Atypical progression to AIDS occurs in about 10% of persons with HIV disease who have high virus levels with the acute infection that do not fall dramatically within a few months. These subjects progress rapidly to AIDS within a few years. Another 5% to 10% of HIV-infected individuals show no fall in CD4+ cells. They maintain high levels of anti-HIV antibody and HIV-specific CD8+

29.1 Human Immunodeficiency Virus (HIV) Infection and AIDS 747

cytotoxic T cells. Estimates suggest that, with these cases and the more slowly progressing typical cases, 10% to 17% of HIV-infected persons will be free of AIDS 20 years after their infection.

Epidemiology

Indiscriminate sexual intercourse with multiple partners without the use of condoms is a major factor in the spread of HIV disease. In the United States, initially, promiscuous homosexual men were the hardest hit by the epidemic. An estimated 1.4% to 10% of American men are active homosexuals. An additional unknown number of men are bisexual, meaning they have sexual intercourse with both men and women. A survey done before the arrival of AIDS found that 33% to 40% of gay men had more than 500 lifetime sexual partners, and another 25% had 100 to 500. By 1978, 4.5% of one group of gay men in San Francisco were infected with HIV; by 1984, two-thirds were infected and almost one-third had developed AIDS. The pace of the epidemic among gay men has been slowing, but still there were more than 22,000 new AIDS cases reported among men who have sex with men in the year ending mid-1999, and these accounted for an estimated 45% of new HIV infections over the same period. These numbers, however, merely reflect how the virus was introduced into Western countries. Heterosexual spread of HIV is increasing and promises to become the dominant mode of transmission, as it is in many African countries. Sex with multiple partners; sex with a person who has had multiple partners; being the receptive partner, especially receptive anal sex; traumatic sex; and any irritation or inflammatory process as from another sexually transmitted disease—all increase the risk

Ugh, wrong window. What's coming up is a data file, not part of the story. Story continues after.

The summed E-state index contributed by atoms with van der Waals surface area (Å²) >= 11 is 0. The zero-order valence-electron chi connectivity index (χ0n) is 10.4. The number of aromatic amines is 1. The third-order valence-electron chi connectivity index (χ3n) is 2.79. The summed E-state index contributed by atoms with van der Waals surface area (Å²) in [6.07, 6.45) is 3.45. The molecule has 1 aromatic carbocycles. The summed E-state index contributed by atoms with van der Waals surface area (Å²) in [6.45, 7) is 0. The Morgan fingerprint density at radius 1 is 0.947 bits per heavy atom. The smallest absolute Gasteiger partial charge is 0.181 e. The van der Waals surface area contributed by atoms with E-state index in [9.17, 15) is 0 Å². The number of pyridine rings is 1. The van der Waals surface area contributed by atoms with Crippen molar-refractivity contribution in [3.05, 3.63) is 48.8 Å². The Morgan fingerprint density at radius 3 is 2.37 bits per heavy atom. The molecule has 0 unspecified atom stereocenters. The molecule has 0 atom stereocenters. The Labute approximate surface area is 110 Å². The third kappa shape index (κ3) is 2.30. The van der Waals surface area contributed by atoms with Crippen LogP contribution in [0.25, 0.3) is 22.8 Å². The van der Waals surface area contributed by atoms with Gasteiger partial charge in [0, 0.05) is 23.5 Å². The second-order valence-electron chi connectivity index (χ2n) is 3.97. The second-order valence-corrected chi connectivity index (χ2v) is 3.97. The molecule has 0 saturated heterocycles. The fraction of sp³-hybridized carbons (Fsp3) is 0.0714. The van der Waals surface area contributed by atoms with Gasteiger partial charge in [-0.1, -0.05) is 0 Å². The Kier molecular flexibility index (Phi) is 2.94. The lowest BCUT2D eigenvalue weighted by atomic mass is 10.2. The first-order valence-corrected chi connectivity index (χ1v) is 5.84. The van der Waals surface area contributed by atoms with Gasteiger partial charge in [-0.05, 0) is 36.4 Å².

ACUTE RETROVIRAL ASYMPTOMATIC INTERVAL AIDS